Think about these photos. They all had people smiling with wine in their hands and the name and logo of the winery in the background. These were branded photographs. That’s very important. They were basically advertisements! Right? I mean, it’s subtle but those photos were ads. After the event, we uploaded all the photos to the winery’s newly introduced Facebook page and tagged everybody. You need to be friends with people before you can tag them in photos so we gave everyone a full explanation of the process at the tasting. We had to send friend requests first but that was a small price to pay for the end result! We had about 180 photos and ended up with more than 100 people tagged. So those photos ended up in the profiles of more than 100 people. We basically put an advertisement into all of their profiles! Not only that, but the photos also appeared on the walls of those same 100 people. The awareness shot up immediately and the foot traffic increased the very next weekend.
Where do you interact with your customers or prospects? At trade shows? At a retail storefront? At events you host? Think about the opportunities you might have to take photos and tag people on Facebook. If you’re a real estate agent and you sell a house, you need to take a picture of your customers in front of the house and that “SOLD” sign. If you’re a contractor and just did a major renovation of someone’s kitchen, you need to take a picture of your happy customers in front of those beautiful granite countertops!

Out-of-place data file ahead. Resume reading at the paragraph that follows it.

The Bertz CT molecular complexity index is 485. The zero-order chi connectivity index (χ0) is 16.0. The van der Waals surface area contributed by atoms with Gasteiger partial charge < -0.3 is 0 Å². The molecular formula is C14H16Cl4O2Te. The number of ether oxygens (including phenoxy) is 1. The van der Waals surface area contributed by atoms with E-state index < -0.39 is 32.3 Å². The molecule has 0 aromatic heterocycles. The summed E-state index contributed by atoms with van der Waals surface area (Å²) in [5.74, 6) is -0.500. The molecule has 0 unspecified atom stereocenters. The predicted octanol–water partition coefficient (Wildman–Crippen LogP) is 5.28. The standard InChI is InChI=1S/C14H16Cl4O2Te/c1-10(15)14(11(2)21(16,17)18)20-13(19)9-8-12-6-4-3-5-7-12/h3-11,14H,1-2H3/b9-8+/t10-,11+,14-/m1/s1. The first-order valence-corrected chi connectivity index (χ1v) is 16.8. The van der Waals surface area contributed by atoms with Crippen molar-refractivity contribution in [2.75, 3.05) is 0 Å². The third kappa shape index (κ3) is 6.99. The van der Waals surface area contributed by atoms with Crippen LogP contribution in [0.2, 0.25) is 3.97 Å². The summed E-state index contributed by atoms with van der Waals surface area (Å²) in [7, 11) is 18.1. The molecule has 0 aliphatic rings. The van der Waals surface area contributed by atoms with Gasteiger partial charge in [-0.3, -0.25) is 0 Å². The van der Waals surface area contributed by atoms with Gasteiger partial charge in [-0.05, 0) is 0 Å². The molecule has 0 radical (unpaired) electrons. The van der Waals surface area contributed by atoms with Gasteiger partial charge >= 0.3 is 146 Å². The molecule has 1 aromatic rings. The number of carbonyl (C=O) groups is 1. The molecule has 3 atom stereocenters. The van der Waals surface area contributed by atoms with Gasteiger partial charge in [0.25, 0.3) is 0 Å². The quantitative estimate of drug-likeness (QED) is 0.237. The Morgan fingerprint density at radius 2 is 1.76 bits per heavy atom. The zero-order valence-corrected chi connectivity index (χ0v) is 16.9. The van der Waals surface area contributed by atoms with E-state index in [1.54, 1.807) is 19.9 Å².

I worked with a shop that does pedicures for women. They started taking photos of these women’s feet and tagging them. You couldn’t even see the women’s faces. You only saw their feet with little flowers painted on their toenails. Before they uploaded the photos to Facebook, they brought them into Photoshop and added in their company name and phone number, subtly in the top right-hand corner. Over time, they accumulated dozens of photos—or advertisements—in the profiles of their customers.
Think about this stuff. How can you leverage it?
As a speaker, I create images of the cities I speak in with my head shot superimposed at the top. I add text explaining which conference I’m speaking at and the date. I upload the images to my page and tag myself in each one, bringing them into my profile as well. Whether you want to admit it or not, people are looking at your photos on Facebook. That’s what people do. People love photos. So when they’re looking at my photos, they see these images of cities all around the world. Without ever speaking to me, they see where I have spoken. It builds my credibility.
Tag people in branded photos. Find ways to capture your customers and prospects in situations that involve your products or services. If you do it once or twice, it won’t change your business one bit. But if you accumulate dozens or even hundreds of these photos, it’ll change your business forever.
Facebook Tagging Photos: Implementation Checklist
Where do you interact with customers?
Where could you interact with prospects?
Take photos that involve your products.
Bring the photos into Photoshop.
Subtly add your contact information.
Upload the photos to your Facebook page.
Tag the people featured in each photo.
Do this regularly, accumulating photos.
End of chapter – click here to buy the book on Amazon.